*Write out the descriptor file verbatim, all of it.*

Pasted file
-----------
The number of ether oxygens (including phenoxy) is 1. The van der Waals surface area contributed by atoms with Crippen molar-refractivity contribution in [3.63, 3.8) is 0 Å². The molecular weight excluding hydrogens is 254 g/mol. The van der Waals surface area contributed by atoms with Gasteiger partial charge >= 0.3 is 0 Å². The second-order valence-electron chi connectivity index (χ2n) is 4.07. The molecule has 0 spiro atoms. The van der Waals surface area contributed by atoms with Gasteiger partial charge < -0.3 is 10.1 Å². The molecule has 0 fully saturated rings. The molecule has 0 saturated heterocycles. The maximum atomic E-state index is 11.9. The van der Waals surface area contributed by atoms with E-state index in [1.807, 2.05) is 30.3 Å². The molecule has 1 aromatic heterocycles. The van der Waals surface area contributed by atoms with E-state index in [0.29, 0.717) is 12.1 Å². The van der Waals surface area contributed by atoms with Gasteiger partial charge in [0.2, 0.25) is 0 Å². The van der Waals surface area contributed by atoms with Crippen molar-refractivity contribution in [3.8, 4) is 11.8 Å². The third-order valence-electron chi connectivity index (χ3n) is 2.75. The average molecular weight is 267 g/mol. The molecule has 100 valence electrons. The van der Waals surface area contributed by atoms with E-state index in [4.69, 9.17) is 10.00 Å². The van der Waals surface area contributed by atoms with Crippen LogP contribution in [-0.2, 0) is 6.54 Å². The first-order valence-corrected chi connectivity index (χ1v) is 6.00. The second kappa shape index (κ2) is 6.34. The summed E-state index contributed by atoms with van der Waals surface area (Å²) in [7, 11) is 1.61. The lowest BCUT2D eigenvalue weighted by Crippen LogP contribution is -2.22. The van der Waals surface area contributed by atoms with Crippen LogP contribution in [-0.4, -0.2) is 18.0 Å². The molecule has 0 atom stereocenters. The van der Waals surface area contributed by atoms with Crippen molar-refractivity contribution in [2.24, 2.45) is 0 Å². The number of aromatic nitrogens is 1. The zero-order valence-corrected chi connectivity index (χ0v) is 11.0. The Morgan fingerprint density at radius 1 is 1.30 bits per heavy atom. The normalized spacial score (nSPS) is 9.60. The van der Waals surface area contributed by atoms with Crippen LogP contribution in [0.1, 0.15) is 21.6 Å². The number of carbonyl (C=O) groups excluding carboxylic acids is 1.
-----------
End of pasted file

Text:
The number of ether oxygens (including phenoxy) is 1. The van der Waals surface area contributed by atoms with Crippen molar-refractivity contribution in [3.63, 3.8) is 0 Å². The molecular weight excluding hydrogens is 254 g/mol. The van der Waals surface area contributed by atoms with Gasteiger partial charge >= 0.3 is 0 Å². The second-order valence-electron chi connectivity index (χ2n) is 4.07. The molecule has 0 spiro atoms. The van der Waals surface area contributed by atoms with Gasteiger partial charge < -0.3 is 10.1 Å². The molecule has 0 fully saturated rings. The molecule has 0 saturated heterocycles. The maximum atomic E-state index is 11.9. The van der Waals surface area contributed by atoms with E-state index in [1.807, 2.05) is 30.3 Å². The molecule has 1 aromatic heterocycles. The van der Waals surface area contributed by atoms with E-state index in [0.29, 0.717) is 12.1 Å². The van der Waals surface area contributed by atoms with Gasteiger partial charge in [0.2, 0.25) is 0 Å². The van der Waals surface area contributed by atoms with Crippen molar-refractivity contribution in [3.8, 4) is 11.8 Å². The third-order valence-electron chi connectivity index (χ3n) is 2.75. The average molecular weight is 267 g/mol. The molecule has 100 valence electrons. The van der Waals surface area contributed by atoms with E-state index in [4.69, 9.17) is 10.00 Å². The van der Waals surface area contributed by atoms with Crippen LogP contribution in [-0.2, 0) is 6.54 Å². The first-order valence-corrected chi connectivity index (χ1v) is 6.00. The second kappa shape index (κ2) is 6.34. The summed E-state index contributed by atoms with van der Waals surface area (Å²) in [7, 11) is 1.61. The lowest BCUT2D eigenvalue weighted by Crippen LogP contribution is -2.22. The van der Waals surface area contributed by atoms with Crippen LogP contribution in [-0.4, -0.2) is 18.0 Å². The molecule has 0 atom stereocenters. The van der Waals surface area contributed by atoms with Crippen molar-refractivity contribution in [2.24, 2.45) is 0 Å². The number of aromatic nitrogens is 1. The zero-order valence-corrected chi connectivity index (χ0v) is 11.0. The Morgan fingerprint density at radius 1 is 1.30 bits per heavy atom. The normalized spacial score (nSPS) is 9.60. The van der Waals surface area contributed by atoms with Crippen LogP contribution in [0.1, 0.15) is 21.6 Å². The number of carbonyl (C=O) groups excluding carboxylic acids is 1.